The series, part-memoir and part-historical essay and featuring original watercolor portraits of Western cinema figures, aims to dismantle the notions of what a Western is and dissect one of the most important times in American history as seen primarily through film and popular culture in order to fully understand the Western genre’s impact and weight.
In Part 1, I talk about Quigley Down Under, being fascinated with the vast Western landscape, and the complex legacy of the Cowboy and the Western genre:
I still remember seeing Quigley Down Under for the first time, the confusion that set in after: Can a Western be set in different countries? Is this genre, and the mythos surrounding it, uniquely American? Or does the sour machismo, the shoot-outs, the toxic male bravado transcend geographical boundaries?
A huge thanks to Leah for giving this series a home. You can read Part 1 here.
Coming in Part 2: Jeff Goldblum in Silverado, and rectifying how Western movies have, erroneously, “defined” American history since the birth of film.
Brilliant author Steph Post was kind enough to include me in her BOOK BITES series. I talk about my Western novella MESILLA, research and influences, and more. Here’s a taste:
What was something interesting you learned while researching that didn’t make it into one of your books?
For Mesilla, it was a lot of stuff, to be honest: I love the history of the American West (while recognizing how problematic it has been to mythologize it in popular culture). And yet, I get swept up in all the little nooks and crannies that aren’t readily talked or written about. I had a scene I wanted to put in about feral camels in the Southwest United States—they were part of the very real United States Camel Corp, an ill-fated experiment to import camels to be used as pack animals in Texas and New Mexico territories. Once the Civil War hit, the Corp was disbanded and the camels either were sold or escaped. I loved the idea of my characters coming into contact with them, even in passing, this romantic notion that the camels have flourished out here in the wilds, no longer bothered by humans.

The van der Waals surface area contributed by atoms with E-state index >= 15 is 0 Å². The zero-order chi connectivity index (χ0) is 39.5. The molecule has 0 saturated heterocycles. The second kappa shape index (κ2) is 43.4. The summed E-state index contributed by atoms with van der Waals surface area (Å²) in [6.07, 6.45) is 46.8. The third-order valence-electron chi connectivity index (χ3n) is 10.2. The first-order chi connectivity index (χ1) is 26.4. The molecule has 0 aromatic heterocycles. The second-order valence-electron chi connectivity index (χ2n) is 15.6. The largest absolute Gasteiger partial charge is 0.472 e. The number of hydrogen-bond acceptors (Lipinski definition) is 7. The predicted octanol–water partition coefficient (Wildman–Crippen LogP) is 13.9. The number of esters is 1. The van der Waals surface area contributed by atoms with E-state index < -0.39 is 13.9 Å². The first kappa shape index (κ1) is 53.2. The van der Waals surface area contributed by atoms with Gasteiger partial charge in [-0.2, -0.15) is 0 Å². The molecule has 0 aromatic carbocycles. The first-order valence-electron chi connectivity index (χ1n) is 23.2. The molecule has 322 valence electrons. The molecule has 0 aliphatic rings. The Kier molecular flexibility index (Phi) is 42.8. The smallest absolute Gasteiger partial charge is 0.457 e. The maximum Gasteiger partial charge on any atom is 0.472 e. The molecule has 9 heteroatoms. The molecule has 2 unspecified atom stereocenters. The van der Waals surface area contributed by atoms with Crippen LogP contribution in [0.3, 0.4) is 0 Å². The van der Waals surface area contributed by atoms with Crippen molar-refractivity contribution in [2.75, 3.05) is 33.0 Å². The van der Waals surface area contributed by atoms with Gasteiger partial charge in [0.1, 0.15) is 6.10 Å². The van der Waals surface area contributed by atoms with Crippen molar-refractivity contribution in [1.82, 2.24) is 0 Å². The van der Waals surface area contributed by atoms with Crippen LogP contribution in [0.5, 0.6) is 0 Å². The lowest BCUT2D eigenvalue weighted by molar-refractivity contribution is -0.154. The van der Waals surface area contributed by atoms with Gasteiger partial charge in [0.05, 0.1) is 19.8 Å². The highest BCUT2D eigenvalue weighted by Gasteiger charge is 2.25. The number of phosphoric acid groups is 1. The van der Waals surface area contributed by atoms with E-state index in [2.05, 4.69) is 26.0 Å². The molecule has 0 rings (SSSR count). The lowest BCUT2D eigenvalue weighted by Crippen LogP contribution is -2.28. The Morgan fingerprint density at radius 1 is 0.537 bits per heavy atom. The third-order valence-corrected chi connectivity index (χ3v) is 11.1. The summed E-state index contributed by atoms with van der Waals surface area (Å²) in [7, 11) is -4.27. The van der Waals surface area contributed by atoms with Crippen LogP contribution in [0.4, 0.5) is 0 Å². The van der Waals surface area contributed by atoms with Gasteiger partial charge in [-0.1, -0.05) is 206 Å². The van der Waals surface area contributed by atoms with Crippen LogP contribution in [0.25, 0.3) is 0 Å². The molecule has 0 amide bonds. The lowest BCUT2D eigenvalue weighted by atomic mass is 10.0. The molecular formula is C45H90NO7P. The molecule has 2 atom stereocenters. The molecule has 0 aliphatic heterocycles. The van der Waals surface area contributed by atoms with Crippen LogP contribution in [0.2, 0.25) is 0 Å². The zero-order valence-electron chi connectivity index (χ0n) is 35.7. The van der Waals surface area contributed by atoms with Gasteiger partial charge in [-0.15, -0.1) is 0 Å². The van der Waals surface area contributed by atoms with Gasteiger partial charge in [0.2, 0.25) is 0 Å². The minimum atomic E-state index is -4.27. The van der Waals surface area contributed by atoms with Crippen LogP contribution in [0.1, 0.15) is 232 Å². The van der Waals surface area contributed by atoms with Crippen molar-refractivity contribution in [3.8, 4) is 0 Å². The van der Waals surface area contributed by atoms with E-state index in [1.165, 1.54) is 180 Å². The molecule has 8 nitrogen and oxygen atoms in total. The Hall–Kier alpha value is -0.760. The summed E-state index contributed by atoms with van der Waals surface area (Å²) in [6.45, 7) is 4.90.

Grateful that my creative nonfiction piece “In a Chapel Built of Trees”—about an old growth pine forest and the dissolution of a young relationship—has found a new home in the Summer 2018 issue of Hypertrophic Literary.
And that’s what drew us there: the old growth forest, preserved pines estimated to be between 350 and 375 years old. Massive-trunked trees — some with girths of more than four feet, even! — a forest of them, untouched by man. You and I were always drawn to places like that, the serenity of those ancient landscapes. We had wandered in, gasped aloud to one another, “What was the world even like when these trees were saplings?” and stood in awe of them. The trails were quiet and we were alone. At one point, I wedged myself into the cavity of a dead jack pine, tried to make you laugh.
A mighty thanks to Lynsey, Madeline, and Jeremy—I’m grateful to be included in such a stunning issue, inside and out.
I’m honored to have a micro-prose watercolor called “Blue Heron” in the new issue of Atlas and Alice.
A big thanks to Ben Woodward for taking this piece.
Here’s a quick screenshot—check out the full watercolor at A+A, as well as on my Art page.